"Radcliffe On Trent is a large and well-built village and parish, six miles east by south of Nottingham, remarkable for its very romantic scenery, being situated upon a lofty cliff on the south bank of the Trent, from which it has its name, and which affords it some extensive and beautiful prospects over the vale, watered by that broad and meandering river. It contains 259 houses, 1,273 inhabitants and about 1,873 acres of fertile land, which was enclosed in 1788, when the tithes were exonerated by an allotment of 100 acres to the impropriator, and 40 acres to the vicar. Earl Manvers is proprietor of nearly all the land, and lord of the manor. He is also patron of the vicarage, which is valued in the King's books at £4 12s 6d, now at £198, and has received two augmentations from Queen Anne's Bounty, with which 26 acres of land have been purchased.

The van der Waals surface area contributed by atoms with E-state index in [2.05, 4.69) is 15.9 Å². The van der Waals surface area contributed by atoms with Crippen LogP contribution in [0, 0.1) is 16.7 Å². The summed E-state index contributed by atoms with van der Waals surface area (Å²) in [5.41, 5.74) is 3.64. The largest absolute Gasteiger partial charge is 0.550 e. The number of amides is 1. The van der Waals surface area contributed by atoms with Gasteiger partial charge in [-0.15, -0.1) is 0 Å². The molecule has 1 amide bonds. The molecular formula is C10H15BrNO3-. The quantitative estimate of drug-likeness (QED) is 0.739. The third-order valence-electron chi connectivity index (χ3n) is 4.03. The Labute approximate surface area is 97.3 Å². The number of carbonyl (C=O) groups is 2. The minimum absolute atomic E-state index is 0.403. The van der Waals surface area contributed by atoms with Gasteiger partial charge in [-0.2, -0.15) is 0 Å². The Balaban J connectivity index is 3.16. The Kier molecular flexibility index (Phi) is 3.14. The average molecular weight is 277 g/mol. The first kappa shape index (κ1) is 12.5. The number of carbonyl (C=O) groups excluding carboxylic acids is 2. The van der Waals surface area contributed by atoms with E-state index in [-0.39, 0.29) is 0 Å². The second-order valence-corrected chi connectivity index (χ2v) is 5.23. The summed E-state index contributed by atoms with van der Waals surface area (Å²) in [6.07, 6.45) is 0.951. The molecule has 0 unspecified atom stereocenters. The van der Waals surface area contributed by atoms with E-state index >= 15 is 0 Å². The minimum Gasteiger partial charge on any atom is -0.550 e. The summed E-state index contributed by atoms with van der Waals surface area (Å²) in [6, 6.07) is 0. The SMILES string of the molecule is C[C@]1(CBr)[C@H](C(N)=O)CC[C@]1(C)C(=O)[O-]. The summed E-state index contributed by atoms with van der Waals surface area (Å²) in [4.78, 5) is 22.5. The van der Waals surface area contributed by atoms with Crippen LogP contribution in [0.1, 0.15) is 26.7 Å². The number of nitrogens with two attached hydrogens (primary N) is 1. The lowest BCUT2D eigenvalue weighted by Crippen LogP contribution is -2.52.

The Church, which was anciently appropriated to Thurgaton priory, is dedicated to St. Mary, and was thoroughly repaired, with the addition of a gallery and 195 free seats, in 1829, by subscription and a gift from the society for building and enlarging churches, and in 1862 it was re-pewed aud a new stone pulpit and reading desk added, at a cost of £300. raised by subscription. It has a nave and chancel, with a tower and four bells, and had, lying in a niche, “a wooden figure of Stephen Radcliffe, said to be the founder,” which the loyal inhabitants dressed to represent Bonaparte, and was burnt on the news of one of the Peninsular victories. The Rev. Robert Burgess, M. A., is the incumbent and resides iu the vicarage house, besides which here are several other handsome modern mansions.
The feast is on the Sunday after September 19th."
[WHITE's "Directory of Nottinghamshire," 1853]